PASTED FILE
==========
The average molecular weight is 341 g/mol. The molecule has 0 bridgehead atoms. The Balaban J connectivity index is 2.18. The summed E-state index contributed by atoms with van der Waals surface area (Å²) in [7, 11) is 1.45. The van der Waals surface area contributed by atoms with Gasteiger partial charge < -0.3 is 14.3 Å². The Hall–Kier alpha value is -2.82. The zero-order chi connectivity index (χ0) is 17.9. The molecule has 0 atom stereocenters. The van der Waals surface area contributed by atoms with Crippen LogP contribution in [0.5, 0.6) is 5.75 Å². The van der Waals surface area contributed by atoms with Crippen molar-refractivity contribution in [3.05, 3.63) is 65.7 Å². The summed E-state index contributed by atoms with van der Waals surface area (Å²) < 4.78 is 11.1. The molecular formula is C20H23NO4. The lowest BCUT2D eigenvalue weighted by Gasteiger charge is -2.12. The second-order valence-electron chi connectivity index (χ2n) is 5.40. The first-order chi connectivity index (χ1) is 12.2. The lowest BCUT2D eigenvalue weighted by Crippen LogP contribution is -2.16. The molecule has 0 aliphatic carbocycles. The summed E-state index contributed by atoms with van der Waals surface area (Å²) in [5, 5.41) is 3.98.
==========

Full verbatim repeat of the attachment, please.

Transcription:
The average molecular weight is 341 g/mol. The molecule has 0 bridgehead atoms. The Balaban J connectivity index is 2.18. The summed E-state index contributed by atoms with van der Waals surface area (Å²) in [7, 11) is 1.45. The van der Waals surface area contributed by atoms with Gasteiger partial charge < -0.3 is 14.3 Å². The Hall–Kier alpha value is -2.82. The zero-order chi connectivity index (χ0) is 17.9. The molecule has 0 atom stereocenters. The van der Waals surface area contributed by atoms with Crippen LogP contribution in [0.5, 0.6) is 5.75 Å². The van der Waals surface area contributed by atoms with Crippen molar-refractivity contribution in [3.05, 3.63) is 65.7 Å². The summed E-state index contributed by atoms with van der Waals surface area (Å²) < 4.78 is 11.1. The molecular formula is C20H23NO4. The lowest BCUT2D eigenvalue weighted by Gasteiger charge is -2.12. The second-order valence-electron chi connectivity index (χ2n) is 5.40. The first-order chi connectivity index (χ1) is 12.2. The lowest BCUT2D eigenvalue weighted by Crippen LogP contribution is -2.16. The molecule has 0 aliphatic carbocycles. The summed E-state index contributed by atoms with van der Waals surface area (Å²) in [5, 5.41) is 3.98.